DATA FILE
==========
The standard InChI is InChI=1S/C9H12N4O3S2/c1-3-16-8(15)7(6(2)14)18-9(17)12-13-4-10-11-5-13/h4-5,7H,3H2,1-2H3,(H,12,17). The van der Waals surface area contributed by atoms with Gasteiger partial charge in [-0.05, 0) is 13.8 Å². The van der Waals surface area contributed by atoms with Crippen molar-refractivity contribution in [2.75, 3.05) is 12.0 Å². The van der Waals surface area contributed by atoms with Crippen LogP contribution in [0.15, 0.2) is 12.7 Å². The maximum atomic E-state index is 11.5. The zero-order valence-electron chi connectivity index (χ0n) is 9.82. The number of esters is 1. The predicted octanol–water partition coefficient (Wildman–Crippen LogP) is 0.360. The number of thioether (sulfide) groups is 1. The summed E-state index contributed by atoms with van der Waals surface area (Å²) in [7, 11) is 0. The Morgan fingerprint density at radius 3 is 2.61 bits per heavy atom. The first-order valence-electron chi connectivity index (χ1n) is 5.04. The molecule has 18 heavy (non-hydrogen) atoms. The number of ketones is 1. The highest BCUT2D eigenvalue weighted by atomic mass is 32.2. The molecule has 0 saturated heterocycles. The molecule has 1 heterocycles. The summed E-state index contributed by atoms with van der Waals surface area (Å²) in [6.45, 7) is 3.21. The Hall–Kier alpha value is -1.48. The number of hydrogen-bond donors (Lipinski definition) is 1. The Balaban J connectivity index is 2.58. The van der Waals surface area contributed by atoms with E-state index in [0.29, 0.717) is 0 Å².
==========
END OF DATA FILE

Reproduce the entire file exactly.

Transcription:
The standard InChI is InChI=1S/C9H12N4O3S2/c1-3-16-8(15)7(6(2)14)18-9(17)12-13-4-10-11-5-13/h4-5,7H,3H2,1-2H3,(H,12,17). The van der Waals surface area contributed by atoms with Gasteiger partial charge in [-0.05, 0) is 13.8 Å². The van der Waals surface area contributed by atoms with Crippen molar-refractivity contribution in [2.75, 3.05) is 12.0 Å². The van der Waals surface area contributed by atoms with Crippen LogP contribution in [0.15, 0.2) is 12.7 Å². The maximum atomic E-state index is 11.5. The zero-order valence-electron chi connectivity index (χ0n) is 9.82. The number of esters is 1. The predicted octanol–water partition coefficient (Wildman–Crippen LogP) is 0.360. The number of thioether (sulfide) groups is 1. The summed E-state index contributed by atoms with van der Waals surface area (Å²) in [7, 11) is 0. The Morgan fingerprint density at radius 3 is 2.61 bits per heavy atom. The first-order valence-electron chi connectivity index (χ1n) is 5.04. The molecule has 18 heavy (non-hydrogen) atoms. The number of ketones is 1. The highest BCUT2D eigenvalue weighted by atomic mass is 32.2. The molecule has 0 saturated heterocycles. The molecule has 1 heterocycles. The summed E-state index contributed by atoms with van der Waals surface area (Å²) in [6.45, 7) is 3.21. The Hall–Kier alpha value is -1.48. The number of hydrogen-bond donors (Lipinski definition) is 1. The Balaban J connectivity index is 2.58. The van der Waals surface area contributed by atoms with E-state index in [0.29, 0.717) is 0 Å².